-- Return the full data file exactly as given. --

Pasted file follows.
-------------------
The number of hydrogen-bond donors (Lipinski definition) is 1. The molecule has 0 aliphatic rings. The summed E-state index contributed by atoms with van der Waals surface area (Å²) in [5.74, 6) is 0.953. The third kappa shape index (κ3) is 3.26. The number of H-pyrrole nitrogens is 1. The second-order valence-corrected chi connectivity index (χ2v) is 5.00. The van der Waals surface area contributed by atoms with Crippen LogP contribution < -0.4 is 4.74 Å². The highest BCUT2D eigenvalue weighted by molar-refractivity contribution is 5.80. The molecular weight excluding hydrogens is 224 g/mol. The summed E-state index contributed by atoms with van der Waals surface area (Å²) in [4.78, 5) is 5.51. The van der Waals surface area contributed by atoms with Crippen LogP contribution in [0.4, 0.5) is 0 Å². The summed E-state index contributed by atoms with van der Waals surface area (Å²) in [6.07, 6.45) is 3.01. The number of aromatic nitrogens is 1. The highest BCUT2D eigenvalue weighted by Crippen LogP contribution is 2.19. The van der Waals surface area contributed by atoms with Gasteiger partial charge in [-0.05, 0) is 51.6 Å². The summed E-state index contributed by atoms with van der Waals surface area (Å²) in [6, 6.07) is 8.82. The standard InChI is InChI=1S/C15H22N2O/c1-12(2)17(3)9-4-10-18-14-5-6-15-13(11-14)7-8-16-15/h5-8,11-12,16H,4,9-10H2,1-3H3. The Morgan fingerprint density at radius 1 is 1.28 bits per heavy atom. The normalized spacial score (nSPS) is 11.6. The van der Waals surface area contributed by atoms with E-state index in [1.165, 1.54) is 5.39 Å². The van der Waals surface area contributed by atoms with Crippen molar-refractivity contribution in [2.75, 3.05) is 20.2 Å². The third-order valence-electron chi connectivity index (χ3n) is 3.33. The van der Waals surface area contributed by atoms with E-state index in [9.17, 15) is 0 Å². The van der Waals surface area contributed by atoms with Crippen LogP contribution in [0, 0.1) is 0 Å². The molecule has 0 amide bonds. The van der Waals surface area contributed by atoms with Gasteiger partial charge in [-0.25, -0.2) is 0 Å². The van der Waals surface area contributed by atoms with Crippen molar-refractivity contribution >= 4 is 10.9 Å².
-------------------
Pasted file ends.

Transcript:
The number of hydrogen-bond donors (Lipinski definition) is 1. The molecule has 0 aliphatic rings. The summed E-state index contributed by atoms with van der Waals surface area (Å²) in [5.74, 6) is 0.953. The third kappa shape index (κ3) is 3.26. The number of H-pyrrole nitrogens is 1. The second-order valence-corrected chi connectivity index (χ2v) is 5.00. The van der Waals surface area contributed by atoms with Crippen LogP contribution < -0.4 is 4.74 Å². The highest BCUT2D eigenvalue weighted by molar-refractivity contribution is 5.80. The molecular weight excluding hydrogens is 224 g/mol. The summed E-state index contributed by atoms with van der Waals surface area (Å²) in [4.78, 5) is 5.51. The van der Waals surface area contributed by atoms with Crippen LogP contribution in [0.4, 0.5) is 0 Å². The summed E-state index contributed by atoms with van der Waals surface area (Å²) in [6.07, 6.45) is 3.01. The number of aromatic nitrogens is 1. The highest BCUT2D eigenvalue weighted by Crippen LogP contribution is 2.19. The van der Waals surface area contributed by atoms with Gasteiger partial charge in [-0.05, 0) is 51.6 Å². The summed E-state index contributed by atoms with van der Waals surface area (Å²) in [6, 6.07) is 8.82. The standard InChI is InChI=1S/C15H22N2O/c1-12(2)17(3)9-4-10-18-14-5-6-15-13(11-14)7-8-16-15/h5-8,11-12,16H,4,9-10H2,1-3H3. The Morgan fingerprint density at radius 1 is 1.28 bits per heavy atom. The normalized spacial score (nSPS) is 11.6. The van der Waals surface area contributed by atoms with E-state index in [1.165, 1.54) is 5.39 Å². The van der Waals surface area contributed by atoms with Crippen molar-refractivity contribution in [2.75, 3.05) is 20.2 Å². The third-order valence-electron chi connectivity index (χ3n) is 3.33. The van der Waals surface area contributed by atoms with E-state index in [9.17, 15) is 0 Å². The van der Waals surface area contributed by atoms with Crippen LogP contribution in [0, 0.1) is 0 Å². The molecule has 0 amide bonds. The van der Waals surface area contributed by atoms with Gasteiger partial charge in [-0.25, -0.2) is 0 Å². The van der Waals surface area contributed by atoms with Crippen molar-refractivity contribution >= 4 is 10.9 Å².